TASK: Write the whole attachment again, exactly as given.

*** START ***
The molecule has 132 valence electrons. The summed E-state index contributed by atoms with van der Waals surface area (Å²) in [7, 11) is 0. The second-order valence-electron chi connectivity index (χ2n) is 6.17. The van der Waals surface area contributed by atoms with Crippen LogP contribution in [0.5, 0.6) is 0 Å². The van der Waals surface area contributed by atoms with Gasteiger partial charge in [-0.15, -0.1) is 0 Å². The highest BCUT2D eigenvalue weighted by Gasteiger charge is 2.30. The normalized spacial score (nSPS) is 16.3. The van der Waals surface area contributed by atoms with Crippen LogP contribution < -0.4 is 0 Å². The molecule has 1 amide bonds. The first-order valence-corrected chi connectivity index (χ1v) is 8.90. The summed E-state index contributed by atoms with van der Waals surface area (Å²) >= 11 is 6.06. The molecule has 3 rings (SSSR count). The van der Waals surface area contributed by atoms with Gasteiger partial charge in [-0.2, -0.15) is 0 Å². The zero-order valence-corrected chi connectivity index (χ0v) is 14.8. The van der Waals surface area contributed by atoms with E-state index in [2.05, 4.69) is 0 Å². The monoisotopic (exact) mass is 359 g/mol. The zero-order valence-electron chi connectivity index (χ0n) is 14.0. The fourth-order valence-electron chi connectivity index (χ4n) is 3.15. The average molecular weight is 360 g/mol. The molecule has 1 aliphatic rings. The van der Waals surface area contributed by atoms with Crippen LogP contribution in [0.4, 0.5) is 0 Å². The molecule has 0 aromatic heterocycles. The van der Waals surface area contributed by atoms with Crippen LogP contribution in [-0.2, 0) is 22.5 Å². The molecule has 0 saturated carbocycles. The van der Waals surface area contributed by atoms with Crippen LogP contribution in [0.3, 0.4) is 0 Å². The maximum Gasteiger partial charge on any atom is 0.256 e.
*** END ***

The molecule has 132 valence electrons. The summed E-state index contributed by atoms with van der Waals surface area (Å²) in [7, 11) is 0. The second-order valence-electron chi connectivity index (χ2n) is 6.17. The van der Waals surface area contributed by atoms with Crippen LogP contribution in [0.5, 0.6) is 0 Å². The van der Waals surface area contributed by atoms with Gasteiger partial charge in [-0.15, -0.1) is 0 Å². The highest BCUT2D eigenvalue weighted by Gasteiger charge is 2.30. The normalized spacial score (nSPS) is 16.3. The van der Waals surface area contributed by atoms with Crippen LogP contribution < -0.4 is 0 Å². The molecule has 1 amide bonds. The first-order valence-corrected chi connectivity index (χ1v) is 8.90. The summed E-state index contributed by atoms with van der Waals surface area (Å²) >= 11 is 6.06. The molecule has 3 rings (SSSR count). The van der Waals surface area contributed by atoms with Gasteiger partial charge in [-0.2, -0.15) is 0 Å². The zero-order valence-corrected chi connectivity index (χ0v) is 14.8. The van der Waals surface area contributed by atoms with E-state index in [2.05, 4.69) is 0 Å². The monoisotopic (exact) mass is 359 g/mol. The zero-order valence-electron chi connectivity index (χ0n) is 14.0. The fourth-order valence-electron chi connectivity index (χ4n) is 3.15. The average molecular weight is 360 g/mol. The molecule has 1 aliphatic rings. The van der Waals surface area contributed by atoms with Crippen LogP contribution in [0.4, 0.5) is 0 Å². The molecule has 0 aromatic heterocycles. The van der Waals surface area contributed by atoms with Crippen LogP contribution in [-0.2, 0) is 22.5 Å². The molecule has 0 saturated carbocycles. The van der Waals surface area contributed by atoms with Crippen LogP contribution in [0.3, 0.4) is 0 Å². The maximum Gasteiger partial charge on any atom is 0.256 e.